For the Gudang Yadhaykenu Aboriginal First Nation on the mainland closest to the Torres Strait Islands, this island is not Possession Island: it is Thunada. For my people of the Kaurareg Nation, the same island is named Bedanug during the north-west winds we call kuki, and Thuined during sager, the south-east trade winds. The multiple names and the multiple peoples associated with the island are the opposite of the Western concept of possession. They reflect a sharing and generous culture. They reflect collective custodianship and sustainability versus singular exploitation.
Cook’s ship, HMS Endeavour, and his crew were observed by Aboriginal and Torres Strait Islander peoples as they sailed up the east coast of Australia. Both the peoples of the mainland and the islands believed the white sailors were the spirits of the dead returned; they were markai in Kalaw Lagaw Ya, the language of the Kaurareg. First Nations warned each other about these strange ghosts blown in on low-flying clouds. We used message sticks and smoke signals, as effective as Royal Mail. Cook and his crew were largely ignored in the earliest interactions: we had no interest in trade or diplomacy with the intruders. We had everything we needed – we had and we maintained an abundance of life. Aboriginal people went about peaceful lives as we had for millennia, as the British explorer went about his business, foolishly believing he was discovering our lands, as though we were not there.
Don’t take my word for it, this statement about the abundant and peaceful life First Nations peoples lived before the British came, before White Australia tried to destroy us. You have already felt it, no doubt. You would have felt it in the moment you laid eyes on that special place: the green valley vista with a cool breeze caressing fields of purple and yellow wildflowers; the deep blue seas fringed by white surf and silver fish playing by broad golden sands; the waterhole tucked into the folds of an omnipresent red rock in a desert like an ocean of ochre; or the wetlands reflecting a deep orange dusk as flocks of magpie geese forage at the foot of an ancient escarpment. You would have felt it in that moment where your breath catches at the beauty and abundance of this Country.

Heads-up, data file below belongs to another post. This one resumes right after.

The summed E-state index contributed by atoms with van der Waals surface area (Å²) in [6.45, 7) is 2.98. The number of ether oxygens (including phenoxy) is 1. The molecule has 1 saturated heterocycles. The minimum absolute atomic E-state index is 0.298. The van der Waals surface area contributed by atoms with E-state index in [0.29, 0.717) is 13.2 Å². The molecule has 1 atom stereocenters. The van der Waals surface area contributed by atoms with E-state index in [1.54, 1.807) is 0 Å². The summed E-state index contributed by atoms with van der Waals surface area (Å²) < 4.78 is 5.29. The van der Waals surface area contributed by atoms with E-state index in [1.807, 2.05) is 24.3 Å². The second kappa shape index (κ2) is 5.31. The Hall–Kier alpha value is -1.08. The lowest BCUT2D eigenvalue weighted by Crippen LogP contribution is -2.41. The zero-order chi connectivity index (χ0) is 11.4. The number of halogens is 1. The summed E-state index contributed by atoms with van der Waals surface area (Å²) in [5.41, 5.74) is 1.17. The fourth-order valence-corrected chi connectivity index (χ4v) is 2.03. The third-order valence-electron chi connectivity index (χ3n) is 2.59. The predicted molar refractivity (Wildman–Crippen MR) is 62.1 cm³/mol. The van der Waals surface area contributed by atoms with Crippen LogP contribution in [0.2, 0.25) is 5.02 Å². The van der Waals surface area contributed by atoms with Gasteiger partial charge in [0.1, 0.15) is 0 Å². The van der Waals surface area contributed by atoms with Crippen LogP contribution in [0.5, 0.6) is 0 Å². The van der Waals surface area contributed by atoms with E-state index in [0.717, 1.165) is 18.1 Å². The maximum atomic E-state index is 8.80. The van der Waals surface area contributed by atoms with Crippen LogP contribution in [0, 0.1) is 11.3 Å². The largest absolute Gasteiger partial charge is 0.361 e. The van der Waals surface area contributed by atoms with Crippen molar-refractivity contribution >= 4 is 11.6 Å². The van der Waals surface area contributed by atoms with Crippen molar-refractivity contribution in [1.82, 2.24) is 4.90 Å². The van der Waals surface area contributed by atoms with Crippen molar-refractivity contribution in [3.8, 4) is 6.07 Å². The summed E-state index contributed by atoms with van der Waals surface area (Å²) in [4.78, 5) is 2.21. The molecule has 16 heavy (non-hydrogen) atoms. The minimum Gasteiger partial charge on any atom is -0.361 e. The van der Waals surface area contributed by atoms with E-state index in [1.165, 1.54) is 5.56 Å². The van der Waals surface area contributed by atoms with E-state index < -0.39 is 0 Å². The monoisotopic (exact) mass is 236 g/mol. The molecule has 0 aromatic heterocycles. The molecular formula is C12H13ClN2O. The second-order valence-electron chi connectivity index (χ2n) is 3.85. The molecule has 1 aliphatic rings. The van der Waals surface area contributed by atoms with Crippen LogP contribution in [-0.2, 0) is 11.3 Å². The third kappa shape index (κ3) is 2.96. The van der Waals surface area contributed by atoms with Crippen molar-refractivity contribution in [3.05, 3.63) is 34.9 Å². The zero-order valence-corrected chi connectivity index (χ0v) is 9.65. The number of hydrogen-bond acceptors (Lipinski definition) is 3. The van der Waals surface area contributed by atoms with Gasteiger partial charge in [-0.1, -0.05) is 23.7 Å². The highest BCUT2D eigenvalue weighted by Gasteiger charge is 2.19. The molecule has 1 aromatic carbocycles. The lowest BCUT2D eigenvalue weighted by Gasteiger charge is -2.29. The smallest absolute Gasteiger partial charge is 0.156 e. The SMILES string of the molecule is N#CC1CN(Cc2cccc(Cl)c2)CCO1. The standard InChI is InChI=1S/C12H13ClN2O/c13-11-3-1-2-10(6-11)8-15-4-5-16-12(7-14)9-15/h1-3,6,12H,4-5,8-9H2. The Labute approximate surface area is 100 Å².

Surely in these moments you have considered what a wonderful life my people lived before Cook and the subsequent British colonists tore the most successful social fabric on the planet to pieces. Now, as perhaps it crosses your mind for the first time, you should wonder how Cook and Australia’s white founders could ever ignore that we are here with our societies, spiritualities, cultures, laws and systems of governance.
It is bewildering. It is a crying shame.
I can only imagine my people thought the white ghosts on the Endeavour were the type who had been doomed by mistakes in the past – the type of apparition from whom you learn what not to do; the epitome of ignorance. When the Guugu Yimithirr people observed Cook and his crew loading the decks of the Endeavour with turtles – more turtles than the reef would sustain giving – they tried to show him that to take such excess was against the laws of Country, a practice that is always to humankind’s peril. Cook and his crew took more than their fill of turtle anyway and absconded, showing what we could only perceive as greed.
ACCORDING TO OFFICIAL Australian history, on 22 August 1770, one of Cook’s final acts before sailing away from our great continent through Kaurareg lands was to hold a brief ceremony on Thuined to proclaim possession of the entire east coast for Britain. Well, at least this is Cook’s account, written in his journal and reported to his masters back in England.
We learnt early that white ghosts can lie.